Peter Mullan made his name starring in Ken Loach's "My Name is Joe", but his talents extend far beyond acting.
Indeed, Loach would be proud of this Scottish polymath's second outing as writer-director, the gritty, emotional, and provocative story of "fallen women" incarcerated by the Catholic Church in 60s Ireland.
"The Magdalene Sisters" won the Golden Lion at Venice, despite facing a barrage of criticism from the Catholic community.
One can understand their dismay: Mullan's film depicts the nuns supervising the infamous Magdalene convents as heartless and vindictive bullies who subjected their charges to both physical and mental abuse.
However, few can question the veracity of what Mullan has called "one of the great injustices of the second half of the 20th century".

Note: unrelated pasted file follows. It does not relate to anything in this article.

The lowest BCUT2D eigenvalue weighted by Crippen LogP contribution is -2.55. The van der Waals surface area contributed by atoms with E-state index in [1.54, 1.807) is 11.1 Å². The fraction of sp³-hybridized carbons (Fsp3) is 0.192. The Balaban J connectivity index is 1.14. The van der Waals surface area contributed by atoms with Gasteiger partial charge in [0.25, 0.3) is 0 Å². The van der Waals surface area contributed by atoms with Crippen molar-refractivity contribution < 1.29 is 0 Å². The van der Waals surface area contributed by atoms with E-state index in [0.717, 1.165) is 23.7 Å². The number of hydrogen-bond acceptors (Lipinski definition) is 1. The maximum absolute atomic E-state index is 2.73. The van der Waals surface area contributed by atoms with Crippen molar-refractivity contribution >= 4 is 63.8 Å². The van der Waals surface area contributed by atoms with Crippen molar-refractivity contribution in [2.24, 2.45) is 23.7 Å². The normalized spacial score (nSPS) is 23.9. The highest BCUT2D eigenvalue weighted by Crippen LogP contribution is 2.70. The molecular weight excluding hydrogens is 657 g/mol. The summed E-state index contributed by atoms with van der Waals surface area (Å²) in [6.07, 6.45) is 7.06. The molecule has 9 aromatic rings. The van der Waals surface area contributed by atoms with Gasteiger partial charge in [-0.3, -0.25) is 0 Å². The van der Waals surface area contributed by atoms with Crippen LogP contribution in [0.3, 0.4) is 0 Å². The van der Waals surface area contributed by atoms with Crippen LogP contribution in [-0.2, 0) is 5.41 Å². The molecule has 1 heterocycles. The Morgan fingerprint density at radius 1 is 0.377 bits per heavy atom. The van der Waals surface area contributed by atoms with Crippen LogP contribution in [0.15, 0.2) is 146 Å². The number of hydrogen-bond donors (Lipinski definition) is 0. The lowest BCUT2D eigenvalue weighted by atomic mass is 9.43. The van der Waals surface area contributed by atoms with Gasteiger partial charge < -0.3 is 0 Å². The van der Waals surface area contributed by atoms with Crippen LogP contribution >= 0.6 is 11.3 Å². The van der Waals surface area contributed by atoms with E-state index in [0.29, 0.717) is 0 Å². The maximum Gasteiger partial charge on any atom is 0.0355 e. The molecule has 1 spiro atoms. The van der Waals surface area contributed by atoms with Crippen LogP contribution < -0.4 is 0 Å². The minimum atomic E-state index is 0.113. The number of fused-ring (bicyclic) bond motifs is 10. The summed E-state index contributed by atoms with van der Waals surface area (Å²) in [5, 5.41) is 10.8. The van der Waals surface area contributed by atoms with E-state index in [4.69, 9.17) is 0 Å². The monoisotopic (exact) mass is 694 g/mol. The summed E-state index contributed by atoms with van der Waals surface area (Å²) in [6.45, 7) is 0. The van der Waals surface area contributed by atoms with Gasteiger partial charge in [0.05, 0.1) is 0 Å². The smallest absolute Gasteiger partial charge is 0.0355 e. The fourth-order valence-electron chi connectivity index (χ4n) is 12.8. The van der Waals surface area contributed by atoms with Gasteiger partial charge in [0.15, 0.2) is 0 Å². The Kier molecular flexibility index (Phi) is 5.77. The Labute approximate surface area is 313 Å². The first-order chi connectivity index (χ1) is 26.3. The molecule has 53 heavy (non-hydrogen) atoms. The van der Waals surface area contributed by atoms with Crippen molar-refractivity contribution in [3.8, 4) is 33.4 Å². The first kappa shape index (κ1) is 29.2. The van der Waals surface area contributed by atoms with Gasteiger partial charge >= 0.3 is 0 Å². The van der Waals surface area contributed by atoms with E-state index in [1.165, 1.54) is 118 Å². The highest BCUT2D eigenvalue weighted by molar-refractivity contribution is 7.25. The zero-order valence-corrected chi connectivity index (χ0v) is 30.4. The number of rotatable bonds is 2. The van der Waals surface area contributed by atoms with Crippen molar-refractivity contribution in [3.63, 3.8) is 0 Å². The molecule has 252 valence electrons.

The film - partly financed by Jim Kerr of Simple Minds fame - is based on true accounts, some of which are a lot more horrifying than the events shown here.
The film concentrates on four of the 30,000 women detained in the Magdalene laundries - for having children out of wedlock, for being promiscuous or for just being orphans.
Mullan's grimly naturalistic chronicle sets the cruelty of the nuns (led by McEwan's hatchet-faced Sister Bridget) against the girls' forbearance, solidarity, and eventual revolt against their oppressors.
In a cast of virtual unknowns, Nora-Jane Noone makes a compelling acting debut as the rebellious Bernadette, while Eileen Walsh is heartbreaking as the tragic Crispina.
A harrowing insight into a dark period of religious repression, and a personal triumph for the multi-tasking Mr Mullan.